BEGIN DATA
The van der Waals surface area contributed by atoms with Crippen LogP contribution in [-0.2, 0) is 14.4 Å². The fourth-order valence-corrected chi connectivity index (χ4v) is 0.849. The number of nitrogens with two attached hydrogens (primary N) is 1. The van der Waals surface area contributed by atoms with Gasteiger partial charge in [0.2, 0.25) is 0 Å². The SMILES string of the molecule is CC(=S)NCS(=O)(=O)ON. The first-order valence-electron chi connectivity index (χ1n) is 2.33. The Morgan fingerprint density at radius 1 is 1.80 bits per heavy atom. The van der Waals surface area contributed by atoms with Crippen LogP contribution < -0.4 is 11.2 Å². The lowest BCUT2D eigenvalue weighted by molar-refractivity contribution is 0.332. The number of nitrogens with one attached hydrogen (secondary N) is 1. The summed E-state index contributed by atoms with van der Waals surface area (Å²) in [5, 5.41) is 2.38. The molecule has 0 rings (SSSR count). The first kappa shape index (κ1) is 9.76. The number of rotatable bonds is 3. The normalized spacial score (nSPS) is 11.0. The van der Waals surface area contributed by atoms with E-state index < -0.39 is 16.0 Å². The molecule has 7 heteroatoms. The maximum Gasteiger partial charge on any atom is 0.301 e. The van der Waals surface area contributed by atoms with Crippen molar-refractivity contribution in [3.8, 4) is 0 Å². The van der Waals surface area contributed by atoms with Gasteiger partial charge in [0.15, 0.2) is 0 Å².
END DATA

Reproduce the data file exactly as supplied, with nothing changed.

The van der Waals surface area contributed by atoms with Crippen LogP contribution in [-0.2, 0) is 14.4 Å². The fourth-order valence-corrected chi connectivity index (χ4v) is 0.849. The number of nitrogens with two attached hydrogens (primary N) is 1. The van der Waals surface area contributed by atoms with Gasteiger partial charge in [0.2, 0.25) is 0 Å². The SMILES string of the molecule is CC(=S)NCS(=O)(=O)ON. The first-order valence-electron chi connectivity index (χ1n) is 2.33. The Morgan fingerprint density at radius 1 is 1.80 bits per heavy atom. The van der Waals surface area contributed by atoms with Crippen LogP contribution < -0.4 is 11.2 Å². The lowest BCUT2D eigenvalue weighted by molar-refractivity contribution is 0.332. The number of nitrogens with one attached hydrogen (secondary N) is 1. The summed E-state index contributed by atoms with van der Waals surface area (Å²) in [5, 5.41) is 2.38. The molecule has 0 rings (SSSR count). The first kappa shape index (κ1) is 9.76. The number of rotatable bonds is 3. The normalized spacial score (nSPS) is 11.0. The van der Waals surface area contributed by atoms with E-state index < -0.39 is 16.0 Å². The molecule has 7 heteroatoms. The maximum Gasteiger partial charge on any atom is 0.301 e. The van der Waals surface area contributed by atoms with Crippen molar-refractivity contribution in [3.8, 4) is 0 Å². The van der Waals surface area contributed by atoms with Gasteiger partial charge in [0.15, 0.2) is 0 Å².